The interior designer and architect worked closely to craft the internal elements of the building and ensure they were as durable and sculptural as the external, with a clear visual continuity between the two. The interior of the building captures guests in a space where they never feel fully inside a building, but instead part of both the land and seascape. Lighting, controlled reflection, framed sightlines, and the aesthetic presence of the project on the shoreline draws the eye through and beyond the interior to the lights of the working harbour and city.
Referencing the reflections of the harbour and boat-like forms, the evening interior environment was designed around light and reflectivity. All illumination is indirect and diffuse so as to reduce reflection off the glazing, allowing the harbour lights outside to blend with the interior, creating a warm visual environment that maintains connection to the external environment and shipping and vessel movements on the harbour.
The re-use and refurbishment of existing furnishings and bar structures was implemented wherever possible, as these items had proven their durability and pragmatic requirements to the client. Most new furniture pieces required custom design to accommodate the marine environment, colour specificity and guest comfort.
The client asked that Resene be specified as our primary colour product as it had stood the test of time in the existing restaurant and he trusted the brand to perform for the next stage of the project. The depth of colour and pigment made it an easy choice. The colour scheme was to remain neutral and complementary to the exterior visual environment, borrowing from the passing ship steel hulls and water reflections, while expressing moments of drama and richness.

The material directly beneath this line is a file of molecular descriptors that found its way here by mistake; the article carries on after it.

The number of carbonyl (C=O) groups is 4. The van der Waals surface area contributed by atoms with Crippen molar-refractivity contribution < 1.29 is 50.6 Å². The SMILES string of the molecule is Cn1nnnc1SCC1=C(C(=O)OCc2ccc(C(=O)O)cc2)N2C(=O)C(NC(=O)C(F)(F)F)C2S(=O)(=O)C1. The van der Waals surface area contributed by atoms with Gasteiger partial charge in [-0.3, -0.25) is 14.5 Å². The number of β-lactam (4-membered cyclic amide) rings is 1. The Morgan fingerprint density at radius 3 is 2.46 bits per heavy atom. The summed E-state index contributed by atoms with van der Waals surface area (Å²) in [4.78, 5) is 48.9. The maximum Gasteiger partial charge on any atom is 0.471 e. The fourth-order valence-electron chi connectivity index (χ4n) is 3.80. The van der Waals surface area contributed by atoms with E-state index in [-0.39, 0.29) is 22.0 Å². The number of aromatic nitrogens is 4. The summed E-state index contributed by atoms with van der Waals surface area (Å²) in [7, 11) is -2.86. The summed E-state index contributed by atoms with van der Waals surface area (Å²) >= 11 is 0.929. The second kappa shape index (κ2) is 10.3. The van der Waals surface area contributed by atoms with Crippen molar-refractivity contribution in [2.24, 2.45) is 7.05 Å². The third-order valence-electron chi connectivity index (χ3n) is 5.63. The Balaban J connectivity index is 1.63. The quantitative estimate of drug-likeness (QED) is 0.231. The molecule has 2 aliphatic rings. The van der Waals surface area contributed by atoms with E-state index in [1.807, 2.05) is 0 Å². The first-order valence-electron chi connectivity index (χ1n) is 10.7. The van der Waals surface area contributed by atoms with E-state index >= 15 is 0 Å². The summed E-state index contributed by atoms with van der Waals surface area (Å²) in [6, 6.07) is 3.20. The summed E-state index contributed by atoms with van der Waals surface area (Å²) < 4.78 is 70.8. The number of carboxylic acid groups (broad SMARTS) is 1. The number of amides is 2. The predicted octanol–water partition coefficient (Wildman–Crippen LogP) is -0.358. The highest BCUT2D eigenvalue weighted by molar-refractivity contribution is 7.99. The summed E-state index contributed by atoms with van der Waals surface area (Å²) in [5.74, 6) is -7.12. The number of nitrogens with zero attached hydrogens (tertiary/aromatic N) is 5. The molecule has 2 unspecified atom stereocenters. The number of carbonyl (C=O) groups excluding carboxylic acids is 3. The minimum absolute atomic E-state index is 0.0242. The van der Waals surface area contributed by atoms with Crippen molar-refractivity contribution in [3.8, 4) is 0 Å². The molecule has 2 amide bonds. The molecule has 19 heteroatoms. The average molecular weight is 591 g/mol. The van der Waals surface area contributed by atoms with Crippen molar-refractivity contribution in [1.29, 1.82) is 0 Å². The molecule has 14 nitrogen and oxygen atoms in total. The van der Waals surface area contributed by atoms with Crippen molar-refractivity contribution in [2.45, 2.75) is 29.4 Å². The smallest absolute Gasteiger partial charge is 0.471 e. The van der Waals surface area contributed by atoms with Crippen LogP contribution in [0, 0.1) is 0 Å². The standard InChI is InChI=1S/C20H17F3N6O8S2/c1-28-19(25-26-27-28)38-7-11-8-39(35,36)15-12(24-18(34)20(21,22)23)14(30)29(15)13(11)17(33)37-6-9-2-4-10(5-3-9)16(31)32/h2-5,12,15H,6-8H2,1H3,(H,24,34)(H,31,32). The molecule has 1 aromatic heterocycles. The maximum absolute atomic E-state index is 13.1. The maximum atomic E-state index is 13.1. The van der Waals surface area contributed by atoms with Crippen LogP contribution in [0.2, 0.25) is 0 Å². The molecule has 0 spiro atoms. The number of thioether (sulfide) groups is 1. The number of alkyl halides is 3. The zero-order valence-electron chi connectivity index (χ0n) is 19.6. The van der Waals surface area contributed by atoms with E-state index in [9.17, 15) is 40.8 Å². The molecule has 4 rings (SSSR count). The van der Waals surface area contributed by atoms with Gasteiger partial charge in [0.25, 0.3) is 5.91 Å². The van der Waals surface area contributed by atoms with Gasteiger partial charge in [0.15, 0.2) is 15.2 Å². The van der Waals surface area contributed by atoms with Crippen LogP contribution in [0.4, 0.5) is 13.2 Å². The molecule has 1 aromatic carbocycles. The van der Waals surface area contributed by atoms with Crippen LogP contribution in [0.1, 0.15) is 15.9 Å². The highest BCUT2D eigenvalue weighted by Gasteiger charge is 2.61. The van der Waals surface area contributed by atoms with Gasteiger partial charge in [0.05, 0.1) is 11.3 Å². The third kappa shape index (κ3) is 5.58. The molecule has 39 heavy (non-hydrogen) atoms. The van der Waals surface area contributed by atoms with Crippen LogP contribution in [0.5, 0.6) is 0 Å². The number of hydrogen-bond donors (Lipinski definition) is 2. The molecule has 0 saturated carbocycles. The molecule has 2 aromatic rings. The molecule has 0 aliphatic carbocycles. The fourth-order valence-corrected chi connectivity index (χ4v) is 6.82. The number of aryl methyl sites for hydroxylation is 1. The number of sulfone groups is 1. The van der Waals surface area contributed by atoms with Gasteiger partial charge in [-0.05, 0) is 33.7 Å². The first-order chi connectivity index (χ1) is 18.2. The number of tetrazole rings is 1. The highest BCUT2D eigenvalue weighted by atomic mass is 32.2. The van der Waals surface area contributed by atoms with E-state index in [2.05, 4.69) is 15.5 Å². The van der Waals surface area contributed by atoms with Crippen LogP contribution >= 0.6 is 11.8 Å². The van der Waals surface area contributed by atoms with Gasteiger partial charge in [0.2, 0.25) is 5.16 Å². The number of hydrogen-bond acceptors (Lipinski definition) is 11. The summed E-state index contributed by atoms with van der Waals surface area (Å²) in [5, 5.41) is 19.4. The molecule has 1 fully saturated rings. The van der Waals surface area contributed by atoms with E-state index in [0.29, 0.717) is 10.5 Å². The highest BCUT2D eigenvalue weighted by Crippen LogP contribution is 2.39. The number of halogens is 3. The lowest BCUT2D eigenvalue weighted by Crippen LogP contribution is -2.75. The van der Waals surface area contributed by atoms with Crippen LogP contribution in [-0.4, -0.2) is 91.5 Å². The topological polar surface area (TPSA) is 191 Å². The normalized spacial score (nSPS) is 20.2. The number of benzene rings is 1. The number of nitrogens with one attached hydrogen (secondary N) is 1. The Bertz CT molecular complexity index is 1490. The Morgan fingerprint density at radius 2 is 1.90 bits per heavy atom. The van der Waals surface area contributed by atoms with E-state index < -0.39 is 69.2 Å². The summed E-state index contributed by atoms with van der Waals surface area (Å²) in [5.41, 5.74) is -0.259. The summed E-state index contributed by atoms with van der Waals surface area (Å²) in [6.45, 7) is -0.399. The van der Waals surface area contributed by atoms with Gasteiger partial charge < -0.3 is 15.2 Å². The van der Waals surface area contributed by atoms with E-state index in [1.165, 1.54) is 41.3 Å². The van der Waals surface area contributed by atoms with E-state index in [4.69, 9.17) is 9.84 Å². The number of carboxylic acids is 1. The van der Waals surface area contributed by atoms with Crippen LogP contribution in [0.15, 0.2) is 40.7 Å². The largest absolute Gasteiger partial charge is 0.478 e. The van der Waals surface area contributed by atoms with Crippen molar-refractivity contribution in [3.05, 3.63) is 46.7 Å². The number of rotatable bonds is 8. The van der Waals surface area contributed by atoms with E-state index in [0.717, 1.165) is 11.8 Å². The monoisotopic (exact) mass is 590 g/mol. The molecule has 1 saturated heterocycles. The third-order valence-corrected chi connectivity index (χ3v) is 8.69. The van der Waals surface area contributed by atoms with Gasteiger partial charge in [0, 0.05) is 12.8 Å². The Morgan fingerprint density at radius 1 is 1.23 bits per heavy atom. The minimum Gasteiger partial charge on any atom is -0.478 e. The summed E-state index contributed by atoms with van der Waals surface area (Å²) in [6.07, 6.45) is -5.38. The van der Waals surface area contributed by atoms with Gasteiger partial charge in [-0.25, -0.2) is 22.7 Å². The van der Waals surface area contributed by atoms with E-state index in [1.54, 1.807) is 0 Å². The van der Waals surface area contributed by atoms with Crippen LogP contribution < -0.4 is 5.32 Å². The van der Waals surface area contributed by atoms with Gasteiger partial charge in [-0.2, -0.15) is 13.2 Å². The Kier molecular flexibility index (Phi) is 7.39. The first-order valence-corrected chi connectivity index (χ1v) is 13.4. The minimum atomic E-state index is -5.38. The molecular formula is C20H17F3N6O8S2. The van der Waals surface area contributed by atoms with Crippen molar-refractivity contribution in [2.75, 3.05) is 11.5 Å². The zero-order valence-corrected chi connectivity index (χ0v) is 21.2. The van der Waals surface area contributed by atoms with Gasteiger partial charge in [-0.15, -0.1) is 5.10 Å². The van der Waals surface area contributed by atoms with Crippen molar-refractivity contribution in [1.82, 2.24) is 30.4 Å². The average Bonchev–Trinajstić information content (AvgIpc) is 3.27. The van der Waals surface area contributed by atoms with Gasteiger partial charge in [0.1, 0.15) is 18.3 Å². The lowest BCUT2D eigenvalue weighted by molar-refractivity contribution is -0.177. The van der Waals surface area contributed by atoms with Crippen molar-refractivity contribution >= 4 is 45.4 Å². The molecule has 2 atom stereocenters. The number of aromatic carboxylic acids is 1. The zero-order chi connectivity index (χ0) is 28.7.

The lead interior designer on the project had a strong background in luxury marine design, allowing a cross influence of industries, knowledge and technologies within the interior. This borrowing of resources and knowledge from a specialty industry led to a richer, more resolved and durable outcome as well as a broader relationship to problem solving during the project. This enabled navigation of the harsh marine environment to satisfy the client’s brief as well ensure the long term protection of his investment and one that is already an iconic venue in the Newcastle landscape.
A dash of black in the Resene Alabaster dealt with water and sun glare and provided the perfect white canvas for sculptural architecture elements and interior installations. Resene Masala on the pitched ceiling gave the floating acoustic panelling a deep background and when lit at night took on a warm glow. Used on the vertical plane in Resene Lustacryl semi-gloss as a feature wall finish it retained its warmth in the direct sun without losing its striking modern look.
Resene Double Foundry also had a touch of warmth but was used to create a dark, dramatic retreat away from luminant restaurant and bar where you were able to concentrate on yourself and not the expanse of the exterior environment. Resene X-200 weathertight membrane in Resene True Blue was used on the exterior to freshen and modernise the existing colour scheme and to strengthen the visual identity on an already iconic venue. The floor was finished in Resene Beaten Track to refresh the colour.